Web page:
They have difficulty awakening Jonathan, and soon all traces of the vampire are lost. Mina feels unclean and untouchable. Lord Godalming examines the house and discovers that the Count has apparently destroyed all of their records and that Renfield is dead.
In spite of the horror that the story might cause, they ask Mina to recount the entire episode as best she can remember it. She recalls the first time she saw the thin, black clad man with the strange teeth when Lucy was alive, and how he subsequently came to her in her room and placed "his reeking lips" upon her throat. Mina would swoon and not know how long Dracula was overpowering her. He told her, "You are now to me flesh of my flesh when my Bram says 'Come,' you shall come." With that, he opened his shirt, and with a sharp nail he cut himself across his breast and pressed Mina's mouth to the wound, so that she either had to suffocate or drink the blood.
In Chapter 22, Jonathan Harker states that he feels compelled to either write in his journal or go mad after hearing Mina's story. Jonathan wants to stay with his wife, but since it is daylight, he knows that there is no danger to her. They go to Carfax and "sterilize" all of the boxes by placing a holy wafer within each of them. They then find a way to enter into the Count's most recent abode in Piccadilly (a prominent London square). Before they leave the asylum, they make sure that Mina is appropriately armed. As Van Helsing touches her forehead with a sacred wafer, Mina lets out a fearful scream because the wafer has seared and burned her forehead. Mina realizes that she is "unclean" and pleads with the men to kill her if she becomes a vampire.
Dracula's house in Piccadilly is as malodorous as the one at Carfax. Expecting to find nine boxes of earth, they are astonished to find only eight boxes. They do find keys to all of the other houses belonging to the Count, however, and then Quincey and Lord Godalming go off to destroy the boxes of earth in those houses.
Chapter 23 begins with Van Helsing, Harker, and Seward waiting for the return of Lord Godalming and Quincey Morris. Van Helsing, in an attempt to draw Jonathan's mind from Mina's condition, informs them of his resolution that Dracula must be killed, because, he says, Dracula is expanding his circle of power in order to harm innocent people; he cites Dracula's using Renfield to gain access to Mina. While waiting, they receive a note from Mina informing them that Dracula has left Carfax and is heading south, presumably to spend the evening in one of his other houses.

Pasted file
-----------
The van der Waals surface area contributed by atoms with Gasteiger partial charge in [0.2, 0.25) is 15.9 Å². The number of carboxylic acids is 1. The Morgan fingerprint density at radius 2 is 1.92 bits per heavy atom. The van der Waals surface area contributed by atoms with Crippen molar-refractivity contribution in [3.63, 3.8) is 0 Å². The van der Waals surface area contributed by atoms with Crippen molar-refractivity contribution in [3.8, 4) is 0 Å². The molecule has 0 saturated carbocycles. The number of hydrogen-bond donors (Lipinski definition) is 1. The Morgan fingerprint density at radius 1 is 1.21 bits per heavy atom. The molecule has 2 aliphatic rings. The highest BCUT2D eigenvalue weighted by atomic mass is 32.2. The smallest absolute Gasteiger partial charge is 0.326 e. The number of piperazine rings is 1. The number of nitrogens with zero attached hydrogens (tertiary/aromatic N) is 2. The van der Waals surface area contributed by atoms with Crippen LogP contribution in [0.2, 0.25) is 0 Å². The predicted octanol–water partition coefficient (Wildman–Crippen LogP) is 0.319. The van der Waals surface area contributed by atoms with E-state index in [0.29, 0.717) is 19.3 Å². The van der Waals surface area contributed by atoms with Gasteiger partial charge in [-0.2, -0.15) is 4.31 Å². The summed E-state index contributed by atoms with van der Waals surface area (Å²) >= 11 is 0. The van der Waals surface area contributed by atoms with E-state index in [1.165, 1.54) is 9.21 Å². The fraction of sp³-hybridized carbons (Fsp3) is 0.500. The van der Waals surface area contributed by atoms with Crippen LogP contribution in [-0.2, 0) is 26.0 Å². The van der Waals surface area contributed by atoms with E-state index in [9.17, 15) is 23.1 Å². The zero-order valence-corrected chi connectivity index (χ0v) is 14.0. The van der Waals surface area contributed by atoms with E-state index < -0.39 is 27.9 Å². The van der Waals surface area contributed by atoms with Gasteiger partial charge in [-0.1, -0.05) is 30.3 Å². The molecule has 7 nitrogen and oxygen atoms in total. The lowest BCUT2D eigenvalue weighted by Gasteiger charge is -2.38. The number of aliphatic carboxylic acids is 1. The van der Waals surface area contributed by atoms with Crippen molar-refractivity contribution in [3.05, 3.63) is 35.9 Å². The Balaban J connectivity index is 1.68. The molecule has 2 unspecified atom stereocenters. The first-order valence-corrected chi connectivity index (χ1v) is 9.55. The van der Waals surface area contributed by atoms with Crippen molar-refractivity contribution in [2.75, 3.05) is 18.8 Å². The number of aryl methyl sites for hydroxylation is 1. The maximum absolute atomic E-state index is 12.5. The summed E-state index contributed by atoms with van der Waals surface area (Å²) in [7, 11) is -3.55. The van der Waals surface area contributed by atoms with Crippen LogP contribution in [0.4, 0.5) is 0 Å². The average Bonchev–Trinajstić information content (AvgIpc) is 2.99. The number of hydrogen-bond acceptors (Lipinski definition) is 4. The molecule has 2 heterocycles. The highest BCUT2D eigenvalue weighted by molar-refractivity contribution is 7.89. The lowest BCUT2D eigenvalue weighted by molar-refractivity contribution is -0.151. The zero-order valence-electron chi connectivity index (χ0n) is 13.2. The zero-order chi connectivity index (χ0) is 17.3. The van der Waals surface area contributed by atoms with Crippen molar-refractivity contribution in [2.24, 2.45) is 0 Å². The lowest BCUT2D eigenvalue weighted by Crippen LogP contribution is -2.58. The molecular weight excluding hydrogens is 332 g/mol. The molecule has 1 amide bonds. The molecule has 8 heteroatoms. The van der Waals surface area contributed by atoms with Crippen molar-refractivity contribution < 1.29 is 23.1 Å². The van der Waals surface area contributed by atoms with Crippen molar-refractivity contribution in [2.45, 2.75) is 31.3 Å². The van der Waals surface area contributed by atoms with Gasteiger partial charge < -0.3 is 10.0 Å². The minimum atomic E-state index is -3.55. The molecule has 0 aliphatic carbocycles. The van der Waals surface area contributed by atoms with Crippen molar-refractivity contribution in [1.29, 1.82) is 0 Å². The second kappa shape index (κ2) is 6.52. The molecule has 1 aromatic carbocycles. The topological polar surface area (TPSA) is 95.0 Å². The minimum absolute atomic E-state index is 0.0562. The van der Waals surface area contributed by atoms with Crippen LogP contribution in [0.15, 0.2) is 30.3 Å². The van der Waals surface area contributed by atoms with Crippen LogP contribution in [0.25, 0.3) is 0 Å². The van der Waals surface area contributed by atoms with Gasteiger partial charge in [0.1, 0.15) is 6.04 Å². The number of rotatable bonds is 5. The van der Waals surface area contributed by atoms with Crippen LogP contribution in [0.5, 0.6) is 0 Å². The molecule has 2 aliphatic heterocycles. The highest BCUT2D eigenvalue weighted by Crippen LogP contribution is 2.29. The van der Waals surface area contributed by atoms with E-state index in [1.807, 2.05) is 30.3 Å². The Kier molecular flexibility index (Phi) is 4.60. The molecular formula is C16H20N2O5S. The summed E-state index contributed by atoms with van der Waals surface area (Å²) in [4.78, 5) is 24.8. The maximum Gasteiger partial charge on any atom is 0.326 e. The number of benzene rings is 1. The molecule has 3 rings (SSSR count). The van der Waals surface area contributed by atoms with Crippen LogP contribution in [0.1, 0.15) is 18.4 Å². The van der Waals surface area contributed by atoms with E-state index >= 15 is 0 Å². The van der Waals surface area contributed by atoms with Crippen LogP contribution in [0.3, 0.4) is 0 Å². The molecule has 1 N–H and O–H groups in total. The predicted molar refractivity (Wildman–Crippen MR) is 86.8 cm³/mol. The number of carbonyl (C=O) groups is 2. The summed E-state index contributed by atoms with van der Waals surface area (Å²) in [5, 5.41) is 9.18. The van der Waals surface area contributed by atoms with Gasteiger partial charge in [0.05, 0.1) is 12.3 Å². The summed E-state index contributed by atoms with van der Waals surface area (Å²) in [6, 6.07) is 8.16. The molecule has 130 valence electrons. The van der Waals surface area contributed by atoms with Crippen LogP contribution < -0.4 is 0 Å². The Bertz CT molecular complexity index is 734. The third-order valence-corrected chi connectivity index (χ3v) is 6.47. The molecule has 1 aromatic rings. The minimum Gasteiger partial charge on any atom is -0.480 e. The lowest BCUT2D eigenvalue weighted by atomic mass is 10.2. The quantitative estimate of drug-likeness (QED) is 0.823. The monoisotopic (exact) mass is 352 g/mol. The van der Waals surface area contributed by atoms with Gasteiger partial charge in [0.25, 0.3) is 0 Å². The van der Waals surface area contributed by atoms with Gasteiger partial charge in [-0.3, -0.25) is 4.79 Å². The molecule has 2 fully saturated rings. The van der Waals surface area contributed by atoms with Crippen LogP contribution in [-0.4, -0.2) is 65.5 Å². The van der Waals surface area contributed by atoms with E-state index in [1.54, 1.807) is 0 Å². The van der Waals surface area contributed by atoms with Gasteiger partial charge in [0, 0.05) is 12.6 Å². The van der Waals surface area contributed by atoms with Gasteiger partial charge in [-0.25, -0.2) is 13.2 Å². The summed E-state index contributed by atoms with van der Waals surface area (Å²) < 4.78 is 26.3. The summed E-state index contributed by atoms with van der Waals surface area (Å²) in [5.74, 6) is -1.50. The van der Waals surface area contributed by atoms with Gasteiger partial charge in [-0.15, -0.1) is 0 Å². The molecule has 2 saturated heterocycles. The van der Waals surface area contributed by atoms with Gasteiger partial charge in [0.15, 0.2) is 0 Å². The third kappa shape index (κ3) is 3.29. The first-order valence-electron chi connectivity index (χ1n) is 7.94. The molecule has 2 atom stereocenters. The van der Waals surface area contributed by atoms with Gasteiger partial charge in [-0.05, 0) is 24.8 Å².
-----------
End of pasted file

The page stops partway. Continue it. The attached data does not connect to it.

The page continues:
Lord Godalming and Quincey Morris return with the news that they have "sterilized" Dracula's remaining boxes, and Van Helsing suddenly realizes that Dracula will be forced to come to the house at Piccadilly soon. A short time later, they hear a key inserted into the door, and with a gigantic "panther-like" leap, Count Dracula enters and eludes their ambush. Through his diabolical quickness, the Count dodges their attempts to kill him, yet with a powerful thrust of a knife, Jonathan manages to rip open the Count's vestments, scattering banknotes and gold. As they corner the Count, he suddenly dodges away from them; then he retrieves a handful of money from the floor and throws himself out a window. As he flees, he taunts the men, reminding them that his revenge has just begun. All of them return to Seward's house, where Mina is awaiting them. Before they retire, Van Helsing prepares Mina's room against the vampire's entry.